The Changing Face of Service Level Agreements

BTR_Feature_Art_SLAs_7_22_13 The cable industry is trying to sell its commercial services to bigger organizations. The long-term goal is to be a player among multinational, Fortune 500-type organizations. But first things first: At this point, a great deal of the action is to more actively romance medium-size businesses that are a bit bigger than the small offices/home offices (SOHOs) and very small businesses that it has focused on to this point.

One thing that the sort-of-big guys have in common with the bona fide giants is the demand for service level agreements (SLAs). In other words, truly small companies likely are served by the residential HFC plant, perhaps with some special features. Bigger organizations are more apt to take advantage of fiber and the SLAs that accompany it.

There are two types of SLAs: Those aimed at performance and those aimed at operations. The operational SLAs focus on the actions of the service providers: Is the service provider instituting new or amending existing services in the agreed-upon timeframe? What is the mean time to repair?

The other SLA deals with how the network is operating and, to date, has focused on parameters such as jitter and latency. In general, cable operators are holding their own in the world of SLAs. "Cable operators, because they have moved up market, now are competing head to head for mid-size business and have created SLAs that pretty much track with those that are offered by the incumbents," said Barry Zipp, industry marketing director for Ciena.

Big changes are coming to performance-based SLAs. Those changes will impact telephone companies and other providers as acutely as cable operators, experts say.

The Open Systems Interconnection (OSI) model is a seven-layer cake of protocols that govern how networks link to each other and trade data in a way that is mutually usable. The lower levels deal with establishing connections. The higher the level, the more sophisticated the task. At layer 1, for instance, is the physical layer (Is it fiber network? A wireless connection?). Layer 7 deals with actual applications (How, for instance, an instant message is sent in a way that can be displayed by the receiving network).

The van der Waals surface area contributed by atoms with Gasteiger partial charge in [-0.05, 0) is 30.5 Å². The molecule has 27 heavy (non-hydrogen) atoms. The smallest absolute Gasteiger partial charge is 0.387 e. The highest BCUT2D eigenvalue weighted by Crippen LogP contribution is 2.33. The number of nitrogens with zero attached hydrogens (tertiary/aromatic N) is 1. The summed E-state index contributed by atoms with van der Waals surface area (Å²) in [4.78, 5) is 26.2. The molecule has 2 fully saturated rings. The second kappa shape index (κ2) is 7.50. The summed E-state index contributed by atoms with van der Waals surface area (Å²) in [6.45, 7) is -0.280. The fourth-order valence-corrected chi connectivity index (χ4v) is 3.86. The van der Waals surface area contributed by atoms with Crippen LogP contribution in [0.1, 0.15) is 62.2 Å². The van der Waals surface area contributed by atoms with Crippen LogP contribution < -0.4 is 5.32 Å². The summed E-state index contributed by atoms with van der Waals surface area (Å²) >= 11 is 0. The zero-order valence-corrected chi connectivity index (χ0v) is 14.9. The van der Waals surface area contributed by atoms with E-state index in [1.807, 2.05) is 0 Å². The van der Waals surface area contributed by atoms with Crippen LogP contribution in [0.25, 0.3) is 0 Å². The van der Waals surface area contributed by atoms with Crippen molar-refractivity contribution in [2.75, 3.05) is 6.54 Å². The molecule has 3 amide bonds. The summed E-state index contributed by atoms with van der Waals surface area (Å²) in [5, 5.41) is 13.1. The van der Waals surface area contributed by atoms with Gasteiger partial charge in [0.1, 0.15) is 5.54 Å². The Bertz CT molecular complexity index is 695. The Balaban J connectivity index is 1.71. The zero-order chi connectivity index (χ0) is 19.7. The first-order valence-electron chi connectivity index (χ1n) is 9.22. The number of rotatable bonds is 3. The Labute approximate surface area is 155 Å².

Today's SLAs mostly focus on layers 2 and 3 of the OSI protocol stack. The problem is that many of the applications businesses rely upon today rely on transmission control protocol/Internet protocol (TCP/IP), which makes demands that must be satisfied at higher levels. In other words, it is possible that a service provider could meet an SLA based on layer 2 and 3 while, at the same time, the applications that a company relies upon are not working because of a problem at a higher level in the protocol stack, said Rachel Weiss, a senior product manager at JDSU.

The key reason that a session may be fine at the lower level and pass muster according to currently used SLA measures but fail at the higher levels is that TCP/IP-based applications are "bursty" in nature. As the name implies, bursty applications tend to send data in dense waves. This, Weiss said, can "stress the network in ways that layer 2 and 3 cannot and expose misconfigurations that aren't revealed at layer 2 and 3."

On one level, the answer simply is to include tests for bursty traffic in SLAs. And, indeed, such testing protocols are emerging. Weiss pointed to IETF 6349, a three-year-old test that can measure busty traffic at layer 4.

Two other protocols MSOs are working with are the IETF’s 2544 and ITU-T Y.1564, said Ricardo Torres, the director of product marketing for VeEX, which completed its acquisition of Sunrise Telecom last month. The protocol soup is confusing in that the protocols don't measure precisely the same attributes. The bottom line, though, is that they all are geared toward helping test networks as they operate today.

The real challenge isn't the technical ability to make these networks work or the creation of test suites capable of measuring their success. It is divvying up responsibility. Currently, Weiss and Torres said, businesses are doing their own testing to provide evidence that the SLAs are failing or, perhaps more accurately, that SLA compliance is basically meaningless if the application isn’t working.

Service providers, on the other hand, are reluctant to move the focus to the higher level testing because they feel that the problem spots that keep applications from working are on the customer's LAN and therefore not their responsibility. In other words, if latency, jitter and other layer 2 and 3 measures are in order, the service providers feel that they have successfully done their jobs.

There is a lot happening in the performance SLA sector. The good news for cable operators is that these issues are being worked through before the focus turns fully to enterprise SLAs.

Carl Weinschenk is the Senior Editor of Broadband Technology Report . Reach him at

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